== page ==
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Contributing to OpenStack Documentation

Contributing to an open source project can be really rewarding, both as an individual contributor as well as for larger organizations. While I’m going to cover contributing to OpenStack specifically, much of this applies to any open source project.

Documentation is a Great Way to Start

I highly recommend contributing to documentation for a number of users.

End User

If you’re an end user, how many times have you tried to install some software and ran into problems and you’re told to RTFM and your answer is “I DID read the docs. They’re ambiguous / missing / flat out wrong!”? Open source projects uniquely give you the ability to fix it.


You don’t know Python, Golang, Erlang, Ruby, or heck any programming languages. You do like the community aspect of open source and want to help out. Documentation is often neglected and you can give it the attention it deserves.

New Contributors

You’re actually pretty decent with whatever language your open source project of choice is written in. You’ve even tweaked it in your own install. You want to start contributing but it seems intimidating. Starting with documentation can help you learn how contributions flow and become part of the community in your project of choice.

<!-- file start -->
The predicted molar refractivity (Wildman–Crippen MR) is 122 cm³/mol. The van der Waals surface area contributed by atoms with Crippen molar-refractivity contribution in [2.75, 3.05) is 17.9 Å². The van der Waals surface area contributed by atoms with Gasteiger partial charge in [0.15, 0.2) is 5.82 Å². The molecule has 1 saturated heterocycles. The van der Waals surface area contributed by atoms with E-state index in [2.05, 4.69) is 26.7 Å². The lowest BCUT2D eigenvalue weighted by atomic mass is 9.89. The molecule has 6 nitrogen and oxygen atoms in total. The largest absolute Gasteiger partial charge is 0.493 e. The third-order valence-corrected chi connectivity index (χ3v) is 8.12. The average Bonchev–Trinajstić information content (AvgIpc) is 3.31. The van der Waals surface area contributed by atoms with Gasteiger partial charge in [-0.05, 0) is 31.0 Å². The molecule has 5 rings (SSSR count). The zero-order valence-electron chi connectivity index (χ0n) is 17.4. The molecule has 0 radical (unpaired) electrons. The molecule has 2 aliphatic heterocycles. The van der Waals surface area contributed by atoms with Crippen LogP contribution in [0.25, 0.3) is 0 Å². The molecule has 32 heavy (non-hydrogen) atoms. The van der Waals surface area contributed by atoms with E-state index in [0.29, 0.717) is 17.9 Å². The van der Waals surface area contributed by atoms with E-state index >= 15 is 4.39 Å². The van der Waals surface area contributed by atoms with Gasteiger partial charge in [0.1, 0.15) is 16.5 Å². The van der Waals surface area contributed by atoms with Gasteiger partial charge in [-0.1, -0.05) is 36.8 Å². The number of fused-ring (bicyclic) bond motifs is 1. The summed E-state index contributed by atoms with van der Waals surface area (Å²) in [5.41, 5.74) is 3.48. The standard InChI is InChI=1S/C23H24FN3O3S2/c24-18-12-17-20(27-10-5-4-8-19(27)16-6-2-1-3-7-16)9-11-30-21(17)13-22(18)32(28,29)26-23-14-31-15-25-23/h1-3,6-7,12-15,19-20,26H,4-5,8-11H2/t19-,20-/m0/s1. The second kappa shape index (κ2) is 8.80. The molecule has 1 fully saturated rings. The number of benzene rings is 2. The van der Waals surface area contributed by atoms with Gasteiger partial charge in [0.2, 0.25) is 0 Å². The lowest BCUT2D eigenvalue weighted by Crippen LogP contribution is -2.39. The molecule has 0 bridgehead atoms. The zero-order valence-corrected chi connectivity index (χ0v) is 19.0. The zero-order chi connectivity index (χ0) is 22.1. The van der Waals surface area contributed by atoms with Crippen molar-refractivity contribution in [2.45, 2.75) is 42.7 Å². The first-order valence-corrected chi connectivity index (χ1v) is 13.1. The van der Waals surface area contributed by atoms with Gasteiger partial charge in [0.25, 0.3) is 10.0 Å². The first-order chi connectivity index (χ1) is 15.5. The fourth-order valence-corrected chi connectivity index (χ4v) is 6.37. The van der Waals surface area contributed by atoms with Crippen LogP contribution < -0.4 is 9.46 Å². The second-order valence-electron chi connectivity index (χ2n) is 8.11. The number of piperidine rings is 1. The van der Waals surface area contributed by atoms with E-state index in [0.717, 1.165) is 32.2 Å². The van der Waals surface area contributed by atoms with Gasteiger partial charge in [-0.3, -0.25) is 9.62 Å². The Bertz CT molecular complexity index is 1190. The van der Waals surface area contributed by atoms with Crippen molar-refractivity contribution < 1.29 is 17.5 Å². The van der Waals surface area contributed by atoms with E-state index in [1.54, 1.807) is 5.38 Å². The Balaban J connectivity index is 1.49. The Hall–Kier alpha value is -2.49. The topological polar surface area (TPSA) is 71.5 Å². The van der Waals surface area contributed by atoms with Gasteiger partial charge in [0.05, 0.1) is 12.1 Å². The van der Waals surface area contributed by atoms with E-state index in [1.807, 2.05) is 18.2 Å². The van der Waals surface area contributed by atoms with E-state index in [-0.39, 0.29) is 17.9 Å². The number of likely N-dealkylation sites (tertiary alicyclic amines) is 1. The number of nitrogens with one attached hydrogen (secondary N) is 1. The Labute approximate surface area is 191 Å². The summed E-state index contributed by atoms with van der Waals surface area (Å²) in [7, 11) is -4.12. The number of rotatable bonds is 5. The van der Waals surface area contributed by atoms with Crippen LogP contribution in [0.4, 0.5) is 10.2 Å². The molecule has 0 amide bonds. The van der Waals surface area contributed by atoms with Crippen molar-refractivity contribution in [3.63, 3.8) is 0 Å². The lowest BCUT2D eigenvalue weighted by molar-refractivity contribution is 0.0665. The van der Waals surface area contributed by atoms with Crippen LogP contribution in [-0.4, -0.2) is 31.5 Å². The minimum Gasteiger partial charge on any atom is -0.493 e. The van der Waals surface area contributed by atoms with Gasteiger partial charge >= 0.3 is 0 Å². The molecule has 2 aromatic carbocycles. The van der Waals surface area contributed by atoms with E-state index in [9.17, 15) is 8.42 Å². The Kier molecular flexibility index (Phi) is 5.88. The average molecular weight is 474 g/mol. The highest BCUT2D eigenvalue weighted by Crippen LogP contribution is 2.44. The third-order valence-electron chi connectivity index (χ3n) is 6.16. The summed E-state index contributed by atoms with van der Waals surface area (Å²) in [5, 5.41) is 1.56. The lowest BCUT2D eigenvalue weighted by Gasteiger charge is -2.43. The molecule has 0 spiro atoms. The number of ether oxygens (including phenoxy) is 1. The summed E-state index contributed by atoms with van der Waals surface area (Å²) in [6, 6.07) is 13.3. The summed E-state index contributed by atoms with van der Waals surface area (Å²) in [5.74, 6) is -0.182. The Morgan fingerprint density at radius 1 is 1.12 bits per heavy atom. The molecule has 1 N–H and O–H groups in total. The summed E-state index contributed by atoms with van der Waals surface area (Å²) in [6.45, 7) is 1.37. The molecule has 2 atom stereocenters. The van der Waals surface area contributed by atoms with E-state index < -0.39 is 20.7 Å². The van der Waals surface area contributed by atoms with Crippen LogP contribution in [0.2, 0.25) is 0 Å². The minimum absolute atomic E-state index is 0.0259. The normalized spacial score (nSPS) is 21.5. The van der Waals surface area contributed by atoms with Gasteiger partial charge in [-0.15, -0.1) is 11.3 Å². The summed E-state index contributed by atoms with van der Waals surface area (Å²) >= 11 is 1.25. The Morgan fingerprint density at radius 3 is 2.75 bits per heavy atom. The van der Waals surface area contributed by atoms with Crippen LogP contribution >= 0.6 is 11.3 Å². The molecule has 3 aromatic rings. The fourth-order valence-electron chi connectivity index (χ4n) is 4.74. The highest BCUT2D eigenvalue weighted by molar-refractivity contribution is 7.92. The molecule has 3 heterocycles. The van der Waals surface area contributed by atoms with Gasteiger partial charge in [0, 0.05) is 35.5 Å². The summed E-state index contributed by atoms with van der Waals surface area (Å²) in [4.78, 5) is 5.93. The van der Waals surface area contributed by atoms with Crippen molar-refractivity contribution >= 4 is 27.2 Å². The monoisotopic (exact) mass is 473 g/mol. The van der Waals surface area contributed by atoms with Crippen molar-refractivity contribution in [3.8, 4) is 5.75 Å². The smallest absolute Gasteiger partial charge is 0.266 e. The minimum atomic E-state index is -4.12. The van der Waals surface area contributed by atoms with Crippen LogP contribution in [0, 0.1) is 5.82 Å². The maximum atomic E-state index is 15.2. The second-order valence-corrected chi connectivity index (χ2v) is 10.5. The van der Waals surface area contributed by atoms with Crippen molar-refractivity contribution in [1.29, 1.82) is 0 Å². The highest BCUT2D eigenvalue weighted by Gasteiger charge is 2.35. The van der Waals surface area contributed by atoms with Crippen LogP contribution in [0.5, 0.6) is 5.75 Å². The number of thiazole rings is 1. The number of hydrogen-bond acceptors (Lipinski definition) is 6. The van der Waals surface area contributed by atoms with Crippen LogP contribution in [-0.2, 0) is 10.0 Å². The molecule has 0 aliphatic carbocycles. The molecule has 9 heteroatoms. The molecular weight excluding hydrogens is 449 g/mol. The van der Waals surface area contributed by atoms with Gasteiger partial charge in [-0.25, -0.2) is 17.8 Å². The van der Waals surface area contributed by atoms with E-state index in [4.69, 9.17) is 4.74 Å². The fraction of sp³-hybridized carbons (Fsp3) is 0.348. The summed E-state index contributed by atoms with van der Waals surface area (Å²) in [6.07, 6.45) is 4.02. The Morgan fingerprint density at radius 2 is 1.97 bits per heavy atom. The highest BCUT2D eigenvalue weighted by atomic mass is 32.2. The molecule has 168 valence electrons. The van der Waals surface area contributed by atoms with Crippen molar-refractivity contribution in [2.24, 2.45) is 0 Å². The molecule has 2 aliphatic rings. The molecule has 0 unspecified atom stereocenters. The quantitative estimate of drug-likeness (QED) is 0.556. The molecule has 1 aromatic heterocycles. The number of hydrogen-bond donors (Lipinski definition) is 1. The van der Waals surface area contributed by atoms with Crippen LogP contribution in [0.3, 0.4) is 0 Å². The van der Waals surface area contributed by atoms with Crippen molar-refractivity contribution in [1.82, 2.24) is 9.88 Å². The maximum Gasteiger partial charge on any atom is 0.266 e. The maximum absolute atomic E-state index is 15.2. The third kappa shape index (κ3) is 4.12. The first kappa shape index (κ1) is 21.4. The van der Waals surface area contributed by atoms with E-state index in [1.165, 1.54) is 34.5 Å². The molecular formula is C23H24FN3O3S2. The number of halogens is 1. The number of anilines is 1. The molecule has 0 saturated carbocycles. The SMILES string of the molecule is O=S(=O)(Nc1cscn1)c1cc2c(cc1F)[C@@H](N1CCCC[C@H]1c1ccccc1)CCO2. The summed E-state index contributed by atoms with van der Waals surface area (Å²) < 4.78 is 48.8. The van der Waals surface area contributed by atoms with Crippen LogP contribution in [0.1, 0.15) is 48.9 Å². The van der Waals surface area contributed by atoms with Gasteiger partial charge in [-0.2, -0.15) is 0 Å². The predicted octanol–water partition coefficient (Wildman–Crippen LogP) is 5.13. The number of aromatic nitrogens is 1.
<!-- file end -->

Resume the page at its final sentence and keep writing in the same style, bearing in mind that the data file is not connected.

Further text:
One Quick Word on Authorization

No, I’m not talking about LDAP or TACACS; I’m talking about legally. Even if you wish to contribute on your personal time, if your day job includes working in IT or software, your employer or employment agreement might have some rules specifically about contributing. We’re not going to talk about it any more than this mention: check with your company’s HR or legal department before you start contributing- code or documentation.

OpenStack Contribution Process

Contributing to OpenStack can seem especially daunting to a newcomer as it follows a slightly more complex process. Here’s the full details from the OpenStack Foundation. I’ll summarize for you (and give you a nice tool to make it even easier).

Git, Gerrit, Jenkins & Launchpad